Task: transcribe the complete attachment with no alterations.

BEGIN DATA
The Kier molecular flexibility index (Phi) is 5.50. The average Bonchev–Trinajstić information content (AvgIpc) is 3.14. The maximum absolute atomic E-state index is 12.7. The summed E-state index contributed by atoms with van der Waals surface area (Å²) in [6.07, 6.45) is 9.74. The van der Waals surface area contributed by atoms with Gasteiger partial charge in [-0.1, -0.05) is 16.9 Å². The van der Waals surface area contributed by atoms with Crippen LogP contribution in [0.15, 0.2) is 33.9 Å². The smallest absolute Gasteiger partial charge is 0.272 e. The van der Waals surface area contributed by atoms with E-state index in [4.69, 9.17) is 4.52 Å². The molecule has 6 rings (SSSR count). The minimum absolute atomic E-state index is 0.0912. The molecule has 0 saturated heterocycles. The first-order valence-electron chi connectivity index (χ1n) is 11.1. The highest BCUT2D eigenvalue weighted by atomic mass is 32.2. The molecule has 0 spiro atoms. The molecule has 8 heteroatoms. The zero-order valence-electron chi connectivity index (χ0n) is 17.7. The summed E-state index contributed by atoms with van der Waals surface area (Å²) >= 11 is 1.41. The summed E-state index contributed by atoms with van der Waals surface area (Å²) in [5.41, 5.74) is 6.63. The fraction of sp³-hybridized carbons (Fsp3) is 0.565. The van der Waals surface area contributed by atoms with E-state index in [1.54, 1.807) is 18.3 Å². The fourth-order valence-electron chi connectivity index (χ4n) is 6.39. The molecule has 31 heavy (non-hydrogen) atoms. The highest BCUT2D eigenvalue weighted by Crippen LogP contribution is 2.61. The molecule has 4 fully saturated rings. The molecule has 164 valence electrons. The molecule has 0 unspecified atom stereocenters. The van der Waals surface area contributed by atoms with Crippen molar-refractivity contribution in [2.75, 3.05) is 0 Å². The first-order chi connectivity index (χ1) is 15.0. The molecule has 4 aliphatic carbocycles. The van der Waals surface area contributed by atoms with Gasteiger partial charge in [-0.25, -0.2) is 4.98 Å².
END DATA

The Kier molecular flexibility index (Phi) is 5.50. The average Bonchev–Trinajstić information content (AvgIpc) is 3.14. The maximum absolute atomic E-state index is 12.7. The summed E-state index contributed by atoms with van der Waals surface area (Å²) in [6.07, 6.45) is 9.74. The van der Waals surface area contributed by atoms with Gasteiger partial charge in [-0.1, -0.05) is 16.9 Å². The van der Waals surface area contributed by atoms with Crippen LogP contribution in [0.15, 0.2) is 33.9 Å². The smallest absolute Gasteiger partial charge is 0.272 e. The van der Waals surface area contributed by atoms with E-state index in [4.69, 9.17) is 4.52 Å². The molecule has 6 rings (SSSR count). The minimum absolute atomic E-state index is 0.0912. The molecule has 0 saturated heterocycles. The first-order valence-electron chi connectivity index (χ1n) is 11.1. The highest BCUT2D eigenvalue weighted by atomic mass is 32.2. The molecule has 0 spiro atoms. The molecule has 8 heteroatoms. The zero-order valence-electron chi connectivity index (χ0n) is 17.7. The summed E-state index contributed by atoms with van der Waals surface area (Å²) >= 11 is 1.41. The summed E-state index contributed by atoms with van der Waals surface area (Å²) in [5.41, 5.74) is 6.63. The fraction of sp³-hybridized carbons (Fsp3) is 0.565. The van der Waals surface area contributed by atoms with E-state index in [1.54, 1.807) is 18.3 Å². The fourth-order valence-electron chi connectivity index (χ4n) is 6.39. The molecule has 31 heavy (non-hydrogen) atoms. The highest BCUT2D eigenvalue weighted by Crippen LogP contribution is 2.61. The molecule has 4 fully saturated rings. The molecule has 164 valence electrons. The molecule has 0 unspecified atom stereocenters. The van der Waals surface area contributed by atoms with Crippen molar-refractivity contribution in [2.75, 3.05) is 0 Å². The first-order chi connectivity index (χ1) is 15.0. The molecule has 4 aliphatic carbocycles. The van der Waals surface area contributed by atoms with Gasteiger partial charge in [-0.25, -0.2) is 4.98 Å².